Whistleblowing tool ‘SecureDrop’ co-creator James Dolan died in eerily similar circumstances to Reddit co-founder Aaron Swartz and an
James S. Dolan, 36, took his own life at a Brooklyn hotel just after Christmas, the second developer involved with the whistle-blower submission system SecureDrop to commit suicide by hanging in Brooklyn
Soon after Dolan’s death, the internet started drawing similarities with the death of Reddit co-founder Aaron Swartz who hanged himself in his Brooklyn apt, in 2013
Some say Dolan had suffered depression and post traumatic stress disorder after two deployments to Iraq
James Dolan was the second developer of the whistle-blower submission system SecureDrop to commit suicide by hanging in the same area.
Critical questions are being raised after an outspoken internet activist killed himself in a New York hotel in oddly similar circumstances to fellow hacker and Reddit co- founder Aaron Swartz.
James Dolan co-founded of the tool ‘Securedrop’ took his own life at a newly opened hotel, Gowanus Inn and Yard, in Brooklyn, New York just after Christmas.
Dolan, 36, is the second developer of the whistle-blower submission system SecureDrop to commit suicide by hanging in the same area, five years earlier.
Soon after his death, the internet started drawing similarities between Dolan’s suicide and that of Swartz who hanged himself in his Brooklyn apartment in 2013 as he was being pursued by federal agents.
Ex-Marine Dolan co-founded the Whistleblower submission system SecureDrop. The tool is an open-source system inspired by the controversial, and similarly themed Wikileaks.
The two founders, internet activist Aaron Swartz and journalist Kevin Poulsen. The system was designed to allow whistleblowers and journalists to securely transfer sensitive information and documents.
Now seen as an invaluable tool for reporters, Securedrop was first deployed as StrongBox with The New Yorker. News organizations such as the Washington Post, the New York Times, the Associated Press, and Gizmodo Media Group have largely come to rely on SecureDrop for hard-to-obtain information.
Many mainstream news organizations look up to Securedrop as a sensitive information gathering tool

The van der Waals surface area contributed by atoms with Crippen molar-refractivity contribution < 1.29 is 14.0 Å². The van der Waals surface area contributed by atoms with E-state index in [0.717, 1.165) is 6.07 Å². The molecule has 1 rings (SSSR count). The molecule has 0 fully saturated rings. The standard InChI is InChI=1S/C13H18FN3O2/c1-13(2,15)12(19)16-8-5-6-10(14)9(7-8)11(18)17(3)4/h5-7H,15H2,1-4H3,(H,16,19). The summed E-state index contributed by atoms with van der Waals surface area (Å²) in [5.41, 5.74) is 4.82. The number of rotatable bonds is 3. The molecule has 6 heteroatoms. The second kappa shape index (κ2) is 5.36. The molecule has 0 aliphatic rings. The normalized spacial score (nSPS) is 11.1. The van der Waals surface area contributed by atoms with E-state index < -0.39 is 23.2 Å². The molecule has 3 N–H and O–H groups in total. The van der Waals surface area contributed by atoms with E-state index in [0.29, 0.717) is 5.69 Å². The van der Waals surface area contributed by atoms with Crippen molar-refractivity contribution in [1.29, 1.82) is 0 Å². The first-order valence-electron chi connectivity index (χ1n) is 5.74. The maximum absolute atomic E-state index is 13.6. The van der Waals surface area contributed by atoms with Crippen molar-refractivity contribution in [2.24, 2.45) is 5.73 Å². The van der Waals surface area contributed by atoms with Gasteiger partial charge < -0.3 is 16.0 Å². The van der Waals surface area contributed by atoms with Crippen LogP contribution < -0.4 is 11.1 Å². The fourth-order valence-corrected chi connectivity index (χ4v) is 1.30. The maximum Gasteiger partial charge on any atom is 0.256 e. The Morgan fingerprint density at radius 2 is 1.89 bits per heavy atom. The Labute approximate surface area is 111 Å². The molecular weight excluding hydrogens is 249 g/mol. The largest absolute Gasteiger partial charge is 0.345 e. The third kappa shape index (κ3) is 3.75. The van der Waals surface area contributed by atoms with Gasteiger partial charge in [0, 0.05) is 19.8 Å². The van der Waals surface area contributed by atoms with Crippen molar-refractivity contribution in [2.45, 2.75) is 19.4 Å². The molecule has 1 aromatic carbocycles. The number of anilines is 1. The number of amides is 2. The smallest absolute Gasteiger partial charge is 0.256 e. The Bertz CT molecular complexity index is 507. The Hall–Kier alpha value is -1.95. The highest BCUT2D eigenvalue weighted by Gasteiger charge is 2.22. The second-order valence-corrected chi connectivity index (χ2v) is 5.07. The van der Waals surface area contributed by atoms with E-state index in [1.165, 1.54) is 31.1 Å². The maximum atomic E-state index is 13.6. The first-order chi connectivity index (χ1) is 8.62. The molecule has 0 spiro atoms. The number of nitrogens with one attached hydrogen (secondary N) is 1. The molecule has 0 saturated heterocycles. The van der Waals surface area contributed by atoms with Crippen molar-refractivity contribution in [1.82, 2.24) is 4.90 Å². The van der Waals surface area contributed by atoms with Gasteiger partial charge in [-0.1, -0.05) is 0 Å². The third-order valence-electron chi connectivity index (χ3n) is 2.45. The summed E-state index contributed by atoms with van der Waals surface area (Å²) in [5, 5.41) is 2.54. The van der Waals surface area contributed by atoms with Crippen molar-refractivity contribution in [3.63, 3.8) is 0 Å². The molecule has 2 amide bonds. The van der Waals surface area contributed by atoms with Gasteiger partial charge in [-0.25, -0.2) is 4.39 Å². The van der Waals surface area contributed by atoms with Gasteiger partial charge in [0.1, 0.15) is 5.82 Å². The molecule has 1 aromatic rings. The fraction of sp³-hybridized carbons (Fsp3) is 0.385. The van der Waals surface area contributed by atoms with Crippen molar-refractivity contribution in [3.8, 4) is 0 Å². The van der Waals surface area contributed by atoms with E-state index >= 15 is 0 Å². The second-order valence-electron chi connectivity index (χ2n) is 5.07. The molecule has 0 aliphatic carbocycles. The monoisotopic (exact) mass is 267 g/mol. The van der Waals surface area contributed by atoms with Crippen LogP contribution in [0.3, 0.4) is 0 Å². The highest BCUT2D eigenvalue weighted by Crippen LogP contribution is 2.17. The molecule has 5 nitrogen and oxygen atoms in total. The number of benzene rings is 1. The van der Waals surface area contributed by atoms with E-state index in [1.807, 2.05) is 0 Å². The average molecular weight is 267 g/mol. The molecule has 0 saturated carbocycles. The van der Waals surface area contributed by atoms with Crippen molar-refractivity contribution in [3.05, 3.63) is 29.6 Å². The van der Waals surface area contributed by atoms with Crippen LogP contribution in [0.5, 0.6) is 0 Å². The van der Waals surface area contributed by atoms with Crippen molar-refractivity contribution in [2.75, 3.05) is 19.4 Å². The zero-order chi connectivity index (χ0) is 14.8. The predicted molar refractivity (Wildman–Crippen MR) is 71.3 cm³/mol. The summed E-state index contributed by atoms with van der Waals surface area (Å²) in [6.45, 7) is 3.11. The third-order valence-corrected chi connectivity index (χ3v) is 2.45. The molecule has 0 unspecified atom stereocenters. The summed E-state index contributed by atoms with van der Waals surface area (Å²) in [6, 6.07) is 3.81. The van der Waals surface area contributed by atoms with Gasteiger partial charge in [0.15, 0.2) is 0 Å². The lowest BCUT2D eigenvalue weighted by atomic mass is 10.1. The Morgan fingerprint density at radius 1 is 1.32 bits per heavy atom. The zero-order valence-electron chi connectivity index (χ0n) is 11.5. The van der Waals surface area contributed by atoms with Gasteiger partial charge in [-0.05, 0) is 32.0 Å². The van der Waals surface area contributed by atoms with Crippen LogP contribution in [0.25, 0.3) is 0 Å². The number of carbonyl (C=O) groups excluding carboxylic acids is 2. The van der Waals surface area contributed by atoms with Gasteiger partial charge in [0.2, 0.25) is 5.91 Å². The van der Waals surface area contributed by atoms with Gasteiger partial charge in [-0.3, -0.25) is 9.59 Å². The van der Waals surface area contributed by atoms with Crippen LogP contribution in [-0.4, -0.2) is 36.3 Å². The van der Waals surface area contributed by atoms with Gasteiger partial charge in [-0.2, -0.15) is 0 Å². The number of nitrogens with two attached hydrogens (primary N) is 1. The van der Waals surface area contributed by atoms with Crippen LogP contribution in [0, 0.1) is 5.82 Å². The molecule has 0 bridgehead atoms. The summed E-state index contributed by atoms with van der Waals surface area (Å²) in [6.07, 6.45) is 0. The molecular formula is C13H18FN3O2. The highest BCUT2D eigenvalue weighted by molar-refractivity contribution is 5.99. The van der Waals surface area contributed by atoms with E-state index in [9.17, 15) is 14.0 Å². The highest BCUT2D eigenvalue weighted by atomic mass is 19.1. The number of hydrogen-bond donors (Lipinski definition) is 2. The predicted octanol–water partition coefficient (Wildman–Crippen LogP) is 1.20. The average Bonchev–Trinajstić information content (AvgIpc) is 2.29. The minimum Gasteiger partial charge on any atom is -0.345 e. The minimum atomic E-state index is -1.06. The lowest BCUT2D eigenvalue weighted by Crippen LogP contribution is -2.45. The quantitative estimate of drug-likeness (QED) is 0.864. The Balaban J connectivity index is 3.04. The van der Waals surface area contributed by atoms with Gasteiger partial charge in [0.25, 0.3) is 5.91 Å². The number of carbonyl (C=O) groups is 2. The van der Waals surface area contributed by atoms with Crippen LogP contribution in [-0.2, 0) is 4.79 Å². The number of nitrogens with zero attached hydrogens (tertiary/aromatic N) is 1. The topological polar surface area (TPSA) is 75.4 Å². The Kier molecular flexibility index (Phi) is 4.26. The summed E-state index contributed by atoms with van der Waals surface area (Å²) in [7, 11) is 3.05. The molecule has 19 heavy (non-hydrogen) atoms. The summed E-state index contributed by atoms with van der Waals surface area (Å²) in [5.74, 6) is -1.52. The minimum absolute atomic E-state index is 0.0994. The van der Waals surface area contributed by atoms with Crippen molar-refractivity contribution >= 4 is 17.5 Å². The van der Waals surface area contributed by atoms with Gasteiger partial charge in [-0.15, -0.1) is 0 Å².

soon after SecureDrop co-founder James Dolan, 36, took his own life at a newly opened hotel, Gowanus Inn and Yard, in Brooklyn just after Christmas, the internet world roiled with unanswered questions.
Among those was WikiLeaks, who tweeted: ‘Second developer of WikiLeaks inspired submission system ‘SecureDrop’ security expert James Dolan, aged 36, has tragically died. He is said to have committed suicide. The first, Aaron Swartz, is said to have taken his own life at age 26, after being persecuted by US prosecutors.’
James Dolan was back in New York for the holidays when he committed suicide by hanging at the newly opened Gowanus Inn and Yard hotel in Brooklyn
While Swartz’s suicide brought about small rallies as his family blamed the government for his death, Dolan’s went virtually unnoticed.
Dolan was insanely private and had gone to lengths to make himself invisible online.
‘He was very humble and very private,’ a source close to the late developer said.
‘He wouldn’t have wanted anyone to talk about him, so we are respecting that now.’
Those close to Dolan dismissed the similarities between the two SecureDrop suicides, saying any talk of it was ‘totally unfounded and false conspiracies’.
Reddit co-founder Aaron Swartz [photo], was the first major developer involved with the whistleblowing platform to take his own life, back in 2013
He is the second developer of the whistle-blower system SecureDrop to commit suicide by hanging in the same area after Reddit founder Aaron Swartz who took his own life in 2013.
There have been suggestions that Dolan suffered depression and post traumatic stress disorder after two deployments to Iraq. When Dolan returned from his final deployment in 2005 he worked as a cyber security expert.
He developed SecureDrop with Swartz and journalist Kevin Poulsen in 2012. The system allows media organizations to safety accept whistle-blower documents from anonymous sources.
It was taken over by non-profit Freedom of the Press Foundation after Swartz’s death.
Trevor Timm, executive director of the foundation, reiterated Dolan’s desire for privacy when he wrote a tribute to him earlier this month.